Can Strategic Planning Help Your Firm Right Now?aderantuser
What changes could you make today that would have an immediate impact on your firm? Often, the business advice given to firms overlooks some very basic steps that can quickly improve their performance. The term “strategic planning” may sound abstract, but if pursued in an intelligent way, it can effectively address many of your firm’s everyday challenges.
In my experience, five areas are particularly ripe for immediate improvement in the typical firm:
Overcoming security risks
The ABA recently listed the “Top Practical Security Tips” for firms. Almost none of these takes any special expertise and can all be implemented at your firm today:
- Using a strong password of at least 20 characters, and changing it regularly (i.e. ILoveWalkingMyDogCharlieInPiedmontPark@12am)
- Changing system defaults
- Protecting laptops with whole disk encryption
- Encrypting backup media
- Using a PIN for your smartphone
- Setting (and enabling) proper security on your wireless networks
- Use a password vault for sensitive information (LastPass or KeePass)
Properly measuring business metrics
Regarding metrics, which ones should you focus on? A story in the National Law Journal titled Which Metrics Matter Most?, noted that “what gets measured gets managed.” Firms should therefore avoid wasting time on less productive metrics such as non-billable hours, and start measuring positive items such as hours spent on business development and client follow-ups. First and foremost, figure out exactly what it costs your firm to do business. In other words, how much net profit do you actually make from your cases, clients, etc.? While you should focus on positive metrics you should create a culture of measuring everything. We live in a data-driven world and data is key to proper decision making. There is no such thing as too much data. The trick is making it relevant. If you are not measuring then start today. There are about 16 key metrics that are a good starting point and we will be sharing those soon.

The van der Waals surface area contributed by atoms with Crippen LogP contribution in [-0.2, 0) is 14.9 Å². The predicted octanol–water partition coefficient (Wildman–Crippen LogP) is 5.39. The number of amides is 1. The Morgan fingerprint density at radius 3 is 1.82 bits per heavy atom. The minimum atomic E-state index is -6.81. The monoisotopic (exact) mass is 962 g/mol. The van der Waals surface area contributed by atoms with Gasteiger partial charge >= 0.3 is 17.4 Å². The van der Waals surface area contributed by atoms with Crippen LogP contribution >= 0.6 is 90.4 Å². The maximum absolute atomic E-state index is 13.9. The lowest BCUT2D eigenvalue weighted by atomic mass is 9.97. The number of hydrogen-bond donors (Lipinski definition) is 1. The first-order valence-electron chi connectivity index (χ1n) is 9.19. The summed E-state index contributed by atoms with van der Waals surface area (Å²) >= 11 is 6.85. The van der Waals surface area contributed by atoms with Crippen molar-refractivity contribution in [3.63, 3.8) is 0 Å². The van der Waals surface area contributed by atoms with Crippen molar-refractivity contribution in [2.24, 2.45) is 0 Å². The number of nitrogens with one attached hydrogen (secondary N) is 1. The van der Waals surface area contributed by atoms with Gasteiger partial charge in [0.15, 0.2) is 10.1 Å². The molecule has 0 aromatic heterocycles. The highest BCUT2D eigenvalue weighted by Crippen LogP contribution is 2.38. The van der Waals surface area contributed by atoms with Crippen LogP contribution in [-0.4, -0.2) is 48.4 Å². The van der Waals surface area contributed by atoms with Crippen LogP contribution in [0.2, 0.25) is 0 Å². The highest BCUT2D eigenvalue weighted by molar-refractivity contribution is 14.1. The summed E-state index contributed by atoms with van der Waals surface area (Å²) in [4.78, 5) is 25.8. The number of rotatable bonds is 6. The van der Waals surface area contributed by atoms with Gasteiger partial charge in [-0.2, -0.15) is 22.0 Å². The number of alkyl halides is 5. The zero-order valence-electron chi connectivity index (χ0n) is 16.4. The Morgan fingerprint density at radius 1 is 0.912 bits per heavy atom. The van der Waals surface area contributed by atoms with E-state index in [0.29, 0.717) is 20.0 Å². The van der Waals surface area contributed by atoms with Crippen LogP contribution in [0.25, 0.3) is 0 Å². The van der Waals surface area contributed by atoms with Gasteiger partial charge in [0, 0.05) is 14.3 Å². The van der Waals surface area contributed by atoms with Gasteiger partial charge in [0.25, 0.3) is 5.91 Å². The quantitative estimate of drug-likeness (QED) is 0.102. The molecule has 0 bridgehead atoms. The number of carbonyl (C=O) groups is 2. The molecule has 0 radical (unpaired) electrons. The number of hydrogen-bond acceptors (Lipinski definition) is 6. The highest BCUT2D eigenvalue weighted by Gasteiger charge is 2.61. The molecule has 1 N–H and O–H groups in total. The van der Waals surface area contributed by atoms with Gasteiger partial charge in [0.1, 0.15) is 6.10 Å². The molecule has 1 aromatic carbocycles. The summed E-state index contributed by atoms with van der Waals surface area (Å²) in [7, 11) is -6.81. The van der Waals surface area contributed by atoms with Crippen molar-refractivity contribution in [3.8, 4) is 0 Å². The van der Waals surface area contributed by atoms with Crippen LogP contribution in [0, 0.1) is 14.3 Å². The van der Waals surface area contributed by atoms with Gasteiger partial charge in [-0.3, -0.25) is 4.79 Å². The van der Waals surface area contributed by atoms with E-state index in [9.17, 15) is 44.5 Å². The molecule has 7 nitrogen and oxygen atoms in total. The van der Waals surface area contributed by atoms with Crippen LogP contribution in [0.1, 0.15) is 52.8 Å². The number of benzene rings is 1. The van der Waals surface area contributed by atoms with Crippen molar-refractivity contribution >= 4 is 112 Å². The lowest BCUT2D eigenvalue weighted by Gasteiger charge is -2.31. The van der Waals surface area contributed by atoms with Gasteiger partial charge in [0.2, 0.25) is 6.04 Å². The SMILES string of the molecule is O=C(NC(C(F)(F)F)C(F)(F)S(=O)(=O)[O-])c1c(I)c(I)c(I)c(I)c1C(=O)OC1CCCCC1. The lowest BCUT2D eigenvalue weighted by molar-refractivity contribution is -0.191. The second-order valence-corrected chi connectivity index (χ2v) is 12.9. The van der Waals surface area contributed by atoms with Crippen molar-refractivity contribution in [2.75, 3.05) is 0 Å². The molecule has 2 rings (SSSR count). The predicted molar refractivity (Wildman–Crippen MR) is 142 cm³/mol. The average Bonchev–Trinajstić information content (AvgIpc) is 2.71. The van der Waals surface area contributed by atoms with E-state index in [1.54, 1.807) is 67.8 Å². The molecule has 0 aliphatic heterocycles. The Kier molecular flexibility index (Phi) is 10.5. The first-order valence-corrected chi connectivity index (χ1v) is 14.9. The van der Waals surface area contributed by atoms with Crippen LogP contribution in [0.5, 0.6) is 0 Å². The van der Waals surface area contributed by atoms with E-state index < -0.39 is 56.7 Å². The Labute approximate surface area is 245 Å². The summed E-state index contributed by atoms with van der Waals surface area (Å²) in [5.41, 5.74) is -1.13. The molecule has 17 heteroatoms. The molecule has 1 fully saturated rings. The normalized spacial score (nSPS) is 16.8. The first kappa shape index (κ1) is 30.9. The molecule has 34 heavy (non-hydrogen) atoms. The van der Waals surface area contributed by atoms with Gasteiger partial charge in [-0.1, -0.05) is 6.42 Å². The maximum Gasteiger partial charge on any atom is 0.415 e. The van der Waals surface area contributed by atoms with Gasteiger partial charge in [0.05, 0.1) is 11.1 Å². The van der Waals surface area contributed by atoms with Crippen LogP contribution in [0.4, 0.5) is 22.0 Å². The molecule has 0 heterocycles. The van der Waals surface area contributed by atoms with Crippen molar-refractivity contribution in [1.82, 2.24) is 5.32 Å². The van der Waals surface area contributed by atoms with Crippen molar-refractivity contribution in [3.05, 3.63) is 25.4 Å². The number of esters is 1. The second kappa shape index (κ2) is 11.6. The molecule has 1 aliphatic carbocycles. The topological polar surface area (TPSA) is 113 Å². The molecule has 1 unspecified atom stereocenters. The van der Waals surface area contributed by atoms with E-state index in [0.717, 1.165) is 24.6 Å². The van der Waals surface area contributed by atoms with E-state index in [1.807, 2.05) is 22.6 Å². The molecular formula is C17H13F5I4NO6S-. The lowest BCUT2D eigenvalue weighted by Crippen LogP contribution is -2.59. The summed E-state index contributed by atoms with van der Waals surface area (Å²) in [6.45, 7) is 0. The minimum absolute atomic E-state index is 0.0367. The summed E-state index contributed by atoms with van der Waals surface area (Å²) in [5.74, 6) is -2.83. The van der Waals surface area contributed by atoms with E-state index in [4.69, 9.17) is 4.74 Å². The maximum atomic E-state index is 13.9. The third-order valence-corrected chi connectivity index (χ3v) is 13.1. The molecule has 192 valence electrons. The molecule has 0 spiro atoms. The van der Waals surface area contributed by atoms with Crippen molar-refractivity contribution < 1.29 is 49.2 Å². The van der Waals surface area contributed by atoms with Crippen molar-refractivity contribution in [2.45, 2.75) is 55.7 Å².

Having a real understanding of your costs and fees
To understand pricing you must first understand your costs. To effectively determine whether your pricing properly reflects your time and costs, gather every bit of relevant data. Based on the result, sometimes you’ll decide it is better to walk away from a non-profitable deal and at other times you’ll not want to leave money on the table. If you are not breaking work down into measurable components such as phase/task, you should be. Once you understand this you have the power to understand and present multiple pricing options, which not only gives you the upper-hand but provides your customer with options.
Knowing and understanding your clients
How well do you know your client? What does your client really think of you? Speaking of clients, do you know your firm’s NPS score? If you’re not familiar with this term it stands for “net promoter score” and is obtained by asking your clients to report on a 0-10 scale how likely they would be to hire you again or recommend you to someone else. Needless to say, a high NPS reflects well on your firm’s current condition and future prospects. And besides being a great metric to measure your firm’s health, your NPS also gives you an excuse to interact directly with your clients.
Take advantage of outside expertise
Finally, I’m a big believer in firms hiring experts for keys areas where they lack expertise, such as marketing and business development, project management and pricing. For instance, at Aderant we don’t only use software developers when planning and building our solutions. We work extensively with clients through our Product Innovation Committees (PIC), and user experience experts to determine how to best address their issues and meet business needs. In addition, we typically reach out to industry experts, thought leaders and groups such as the True Value Partnering Institute to ensure we are planning the product based on industry demands, and not our own pre-conceptions of what is needed.
So at your firm, think of ways you can leverage outside knowledge and expertise to make the best possible decisions. Consider dedicated sales or business development personnel, filling these roles with professionals in those areas, not necessarily lawyers.
These are all things you could work on today to improve your firm and positively impact your bottom line. Do you have some tips to share as well? Share your thoughts in the comments below, or let us know on LinkedIn or tweet @Aderant and let us know what you think!